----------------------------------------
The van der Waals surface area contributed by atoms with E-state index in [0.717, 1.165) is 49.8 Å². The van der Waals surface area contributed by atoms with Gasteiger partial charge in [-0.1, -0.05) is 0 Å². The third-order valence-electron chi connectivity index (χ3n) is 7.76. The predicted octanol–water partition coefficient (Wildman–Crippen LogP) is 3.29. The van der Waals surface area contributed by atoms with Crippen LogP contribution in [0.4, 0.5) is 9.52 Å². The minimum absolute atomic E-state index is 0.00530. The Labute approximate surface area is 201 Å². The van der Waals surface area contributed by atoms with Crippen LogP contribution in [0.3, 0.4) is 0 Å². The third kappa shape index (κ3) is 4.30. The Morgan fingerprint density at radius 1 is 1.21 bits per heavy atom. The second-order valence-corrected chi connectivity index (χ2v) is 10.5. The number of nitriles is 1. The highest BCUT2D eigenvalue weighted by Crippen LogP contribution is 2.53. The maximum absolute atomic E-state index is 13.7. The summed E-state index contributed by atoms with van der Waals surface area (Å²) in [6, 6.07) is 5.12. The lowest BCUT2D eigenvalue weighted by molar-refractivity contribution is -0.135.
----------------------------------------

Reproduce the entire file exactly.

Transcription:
The van der Waals surface area contributed by atoms with E-state index in [0.717, 1.165) is 49.8 Å². The van der Waals surface area contributed by atoms with Gasteiger partial charge in [-0.1, -0.05) is 0 Å². The third-order valence-electron chi connectivity index (χ3n) is 7.76. The predicted octanol–water partition coefficient (Wildman–Crippen LogP) is 3.29. The van der Waals surface area contributed by atoms with Crippen LogP contribution in [0.4, 0.5) is 9.52 Å². The minimum absolute atomic E-state index is 0.00530. The Labute approximate surface area is 201 Å². The van der Waals surface area contributed by atoms with Crippen LogP contribution in [0.3, 0.4) is 0 Å². The third kappa shape index (κ3) is 4.30. The Morgan fingerprint density at radius 1 is 1.21 bits per heavy atom. The second-order valence-corrected chi connectivity index (χ2v) is 10.5. The number of nitriles is 1. The highest BCUT2D eigenvalue weighted by Crippen LogP contribution is 2.53. The maximum absolute atomic E-state index is 13.7. The summed E-state index contributed by atoms with van der Waals surface area (Å²) in [6, 6.07) is 5.12. The lowest BCUT2D eigenvalue weighted by molar-refractivity contribution is -0.135.